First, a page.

John J. Suggs
Air Force officer

John J. Suggs, a Tuskegee Airman and retired Air Force lieutenant colonel who as an Army Air Forces pilot flew 70 combat missions during World War II, died Oct. 10 at the Knollwood military retirement residence in Washington. He was 98.

The cause was dementia, said his son, Robert Suggs.

Col. Suggs, who was also a veteran of the Korean and Vietnam wars, retired from the Air Force in 1968. He was a licensed civilian pilot and a junior aviation instructor before entering the military during World War II. He served in the Army Air Forces all-black unit known as the Tuskegee Airmen.

He became a fighter aircraft pilot in Europe, escorting Allied bombers on combat missions over enemy-held territory. He participated in operations over the Anzio beachhead and Monte Cassino in Italy. He flew bomber escort missions over France during the Normandy invasion.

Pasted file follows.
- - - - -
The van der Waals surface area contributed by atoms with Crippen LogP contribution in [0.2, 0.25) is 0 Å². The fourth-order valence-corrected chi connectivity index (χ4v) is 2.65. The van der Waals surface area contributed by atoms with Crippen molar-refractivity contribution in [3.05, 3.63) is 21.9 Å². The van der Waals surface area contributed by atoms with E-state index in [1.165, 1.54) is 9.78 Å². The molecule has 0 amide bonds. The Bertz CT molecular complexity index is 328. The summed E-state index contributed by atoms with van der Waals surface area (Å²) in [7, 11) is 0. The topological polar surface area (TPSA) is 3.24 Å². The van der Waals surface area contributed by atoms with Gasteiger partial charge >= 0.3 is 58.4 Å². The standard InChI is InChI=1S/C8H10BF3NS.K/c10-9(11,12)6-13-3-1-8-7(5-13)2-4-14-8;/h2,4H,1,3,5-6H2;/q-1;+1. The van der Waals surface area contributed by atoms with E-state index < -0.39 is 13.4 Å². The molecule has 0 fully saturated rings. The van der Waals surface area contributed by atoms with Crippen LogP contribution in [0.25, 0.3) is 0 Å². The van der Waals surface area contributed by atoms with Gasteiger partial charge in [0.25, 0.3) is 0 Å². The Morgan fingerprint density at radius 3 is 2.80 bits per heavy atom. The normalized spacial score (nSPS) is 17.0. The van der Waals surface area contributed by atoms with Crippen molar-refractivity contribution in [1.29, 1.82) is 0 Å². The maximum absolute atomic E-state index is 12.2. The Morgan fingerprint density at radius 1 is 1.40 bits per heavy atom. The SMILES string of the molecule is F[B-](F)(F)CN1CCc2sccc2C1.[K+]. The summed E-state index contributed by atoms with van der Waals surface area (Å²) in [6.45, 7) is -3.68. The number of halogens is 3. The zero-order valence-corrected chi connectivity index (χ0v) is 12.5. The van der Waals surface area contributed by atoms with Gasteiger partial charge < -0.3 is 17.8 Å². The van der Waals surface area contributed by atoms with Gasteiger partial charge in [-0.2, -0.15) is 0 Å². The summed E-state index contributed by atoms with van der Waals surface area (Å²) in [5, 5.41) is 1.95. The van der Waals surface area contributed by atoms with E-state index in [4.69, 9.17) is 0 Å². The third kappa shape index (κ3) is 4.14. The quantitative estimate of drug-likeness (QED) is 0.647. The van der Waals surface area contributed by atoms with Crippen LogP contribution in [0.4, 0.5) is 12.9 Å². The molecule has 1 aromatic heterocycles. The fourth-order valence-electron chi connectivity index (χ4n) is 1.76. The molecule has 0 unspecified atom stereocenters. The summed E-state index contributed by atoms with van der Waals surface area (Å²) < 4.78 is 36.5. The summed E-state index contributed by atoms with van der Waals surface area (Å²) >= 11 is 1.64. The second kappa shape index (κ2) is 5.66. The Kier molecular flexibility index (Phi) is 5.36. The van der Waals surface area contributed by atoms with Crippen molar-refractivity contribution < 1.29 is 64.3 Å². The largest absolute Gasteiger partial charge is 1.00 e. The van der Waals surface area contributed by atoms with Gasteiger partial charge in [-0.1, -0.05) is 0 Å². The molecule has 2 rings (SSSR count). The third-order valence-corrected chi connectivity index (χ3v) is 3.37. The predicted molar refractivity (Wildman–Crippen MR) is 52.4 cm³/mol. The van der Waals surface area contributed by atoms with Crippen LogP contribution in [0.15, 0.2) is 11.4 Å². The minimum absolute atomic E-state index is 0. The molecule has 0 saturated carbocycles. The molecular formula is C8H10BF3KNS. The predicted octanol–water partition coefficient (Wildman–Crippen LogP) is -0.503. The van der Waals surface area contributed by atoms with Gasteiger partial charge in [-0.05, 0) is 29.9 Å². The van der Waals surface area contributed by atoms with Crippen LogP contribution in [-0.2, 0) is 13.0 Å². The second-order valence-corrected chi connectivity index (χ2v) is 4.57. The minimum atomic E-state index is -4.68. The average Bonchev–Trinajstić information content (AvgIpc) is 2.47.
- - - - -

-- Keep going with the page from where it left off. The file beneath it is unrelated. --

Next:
During the Korean War, Col. Suggs flew logistical support missions to Korea from bases in Japan. From 1952 to 1957, he was on the faculty of Howard University, where he directed training and education in the Reserve Officers Training Program. In 1966 and 1967, he was commander of a service squadron at Tan Son Nhut Air Base in Vietnam.

In his final active-duty assignment, he was chief of alert management for a Strategic Air Command bomb wing at Westover Air Force Base in Massachusetts.

His military decorations included seven awards of the Air Medal and the Air Force Commendation Medal.

John Jacob Suggs was born in Slaughters, Ky., and raised in Terre Haute, Ind. He graduated in 1939 from what is now Indiana State University.

From 1969 to 1978, he was associate director of student life at the University of Maryland.

Col. Suggs was a founder of the nonprofit organization Tuskegee Airmen Inc. and the first president of the East Coast chapter and the national chapter.

He was the founding president of Tiber Island Cooperative Homes in Southwest Washington.

His wife, Alice Stanton Suggs, whom he married in 1943, died in 2007. Survivors include two sons, retired Air Force Lt. Col. John S. Suggs of Bellevue, Wash., and Robert E. Suggs of Columbia, Md.; three grandchildren; and three great-grandchildren.

— Bart Barnes